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Introduction
Over the last couple of decades
ICT has changed the world of work
beyond recognition. Some
industries have practically ceased
to exist, some have had to change
and adapt to take on board new
technology and some brand new
industries have developed.
Over the next few pages we will be
looking at some examples of how
ICT has brought about changes in a
selection of jobs. We will also look
at some of the benefits and some
of the negative aspects of ICT and
work.
Use the menu on the left hand side
to navigate through the pages.…read more

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Secretarial work ­ 1980'
s
Up until the mid 1980s, when letters or reports
needed to be typed, a typist would use a manual
typewriter.
Each page had to be typed carefully since
mistakes were hard to fix - usually the page
would have to be typed out again.
There were no formatting features - if you
wanted something bold, you had to type over
the same words twice!
Using a typewriter was a skilled job since there
was no room for mistakes! And so each senior
manager had to have a typist available to
produce letters and memos.
Typists would also work in large rooms, such as
the one seen above. They were called the 'typing
pool'.
If anyone needed some work typed, it would be
sent to the typing pool. The work would be
allocated to a typist. It would be typed out and
then returned to the person who requested it.…read more

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Secretarial work ­ Now
With the introduction of ICT, things have changed a lot in this
field.
There are no longer typing pools - they are not needed. Most
people in an organisation do their own typing directly into
their desktop PC. They can made amendments as they go
along, they can use formatting to improve the look of their
document and they can correct mistakes quickly.
Only senior managers in a company might now have a
secretary - but she is more likely to be called a 'Personal
Assistant' and their work is much more varied that just typing.
For example arranging meetings and appointments, making
travel arrangements and so on.
Typing is no longer a specialist skill - you are expected to be
able to type from the day you start work in an office.
As a result of ICT, many typist lost their jobs. Those that
didn't, had to retrain from using the typewriter to being able to
use a PC.…read more

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Accounting
Before the development of ICT accountants would keep track of all financial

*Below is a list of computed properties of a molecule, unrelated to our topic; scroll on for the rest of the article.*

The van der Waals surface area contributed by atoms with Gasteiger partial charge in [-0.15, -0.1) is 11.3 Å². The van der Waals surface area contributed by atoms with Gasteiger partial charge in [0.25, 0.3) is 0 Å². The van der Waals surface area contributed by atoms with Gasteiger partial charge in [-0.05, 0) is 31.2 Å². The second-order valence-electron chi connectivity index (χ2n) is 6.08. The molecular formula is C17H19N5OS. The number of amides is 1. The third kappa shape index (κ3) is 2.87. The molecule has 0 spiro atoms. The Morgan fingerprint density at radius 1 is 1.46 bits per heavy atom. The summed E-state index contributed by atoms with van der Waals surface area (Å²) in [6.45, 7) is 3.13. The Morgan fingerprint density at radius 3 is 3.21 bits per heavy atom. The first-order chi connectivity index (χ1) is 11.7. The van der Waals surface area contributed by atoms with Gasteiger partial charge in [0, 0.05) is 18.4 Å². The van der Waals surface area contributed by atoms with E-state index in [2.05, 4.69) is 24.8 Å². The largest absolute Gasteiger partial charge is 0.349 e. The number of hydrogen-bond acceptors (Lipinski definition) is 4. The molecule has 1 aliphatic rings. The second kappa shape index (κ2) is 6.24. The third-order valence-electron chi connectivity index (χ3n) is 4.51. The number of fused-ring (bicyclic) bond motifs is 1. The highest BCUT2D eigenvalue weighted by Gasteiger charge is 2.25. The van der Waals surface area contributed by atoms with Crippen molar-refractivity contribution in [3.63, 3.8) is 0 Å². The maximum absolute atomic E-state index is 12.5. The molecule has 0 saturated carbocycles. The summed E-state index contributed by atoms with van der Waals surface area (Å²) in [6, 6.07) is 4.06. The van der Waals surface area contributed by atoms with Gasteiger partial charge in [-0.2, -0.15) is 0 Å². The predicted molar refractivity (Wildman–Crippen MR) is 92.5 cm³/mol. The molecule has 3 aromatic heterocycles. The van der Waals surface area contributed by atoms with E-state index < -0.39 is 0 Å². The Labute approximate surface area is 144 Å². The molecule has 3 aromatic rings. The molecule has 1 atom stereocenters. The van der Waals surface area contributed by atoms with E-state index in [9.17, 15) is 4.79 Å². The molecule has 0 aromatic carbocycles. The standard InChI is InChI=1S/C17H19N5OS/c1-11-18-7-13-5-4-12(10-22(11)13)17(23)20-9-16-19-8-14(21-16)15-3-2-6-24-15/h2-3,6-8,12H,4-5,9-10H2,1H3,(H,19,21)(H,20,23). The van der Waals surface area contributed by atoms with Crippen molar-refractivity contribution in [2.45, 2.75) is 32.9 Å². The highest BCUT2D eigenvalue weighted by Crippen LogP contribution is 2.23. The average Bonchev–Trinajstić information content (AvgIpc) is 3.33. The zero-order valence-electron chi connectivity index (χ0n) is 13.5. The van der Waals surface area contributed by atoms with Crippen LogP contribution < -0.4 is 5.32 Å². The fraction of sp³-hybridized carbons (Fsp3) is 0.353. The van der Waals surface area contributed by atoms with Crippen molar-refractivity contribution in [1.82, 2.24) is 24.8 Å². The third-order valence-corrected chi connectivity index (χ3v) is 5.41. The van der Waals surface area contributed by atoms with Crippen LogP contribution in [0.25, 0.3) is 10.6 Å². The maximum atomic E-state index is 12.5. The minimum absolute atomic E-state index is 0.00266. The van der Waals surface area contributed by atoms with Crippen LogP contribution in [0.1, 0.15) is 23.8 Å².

records by hand.
They would enter every payment and receipt into a ledger. This was a full time
job for many people.
All calculations had to be performed by hand or by a very cumbersome
mechanical machine - electronic calculators were not invented until the late
70's.
It was easy to make a mistake, to add up something incorrectly or even to
forget to record something.
The introduction of calculators helped to speed up the work involved in
balancing the books and helped reduce some of the mistakes made.
When financial packages and spreadsheets for personal computers came along
around 1978, it transformed the way businesses handled their financial
accounts.
With these changes, the role of Accounting Clark largely disappeared. They now
had to re-train to use the new electronic spreadsheets. The skill of mentally
adding up numbers quickly and accurately was no longer required as the
computer could do this much faster and more reliably.…read more

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Banking
In the past, the only way to withdraw money from your account was to queue
up and wait to speak to a bank teller.
Most workers were paid their wages in cash every week. A lot of workers didn't
need bank accounts as they bought what they needed with cash. This meant
that banks often weren't very busy.
As ICT developed, businesses began to pay salaries directly into a bank account
instead of by cash. Employees had to open bank accounts and visit the bank
every time they wanted to deposit or withdraw money.
This meant that banks became much busier and they had to take on a lot more
staff. This of course cost them a lot of money. They wanted to find a way to
reduce queues and cut down on staff wages.
And so, the Automatic Tellar Machine (ATM) was developed. Customers could
serve themselves. They could withdraw cash, check their balances and order
statements without ever having to speak to a member of staff.
This helped reduce the workload on the 'real' bank tellers, but the popularity of
ATMs has grown so much, that it actually reduced the need for many staff and
led to job losses.…read more

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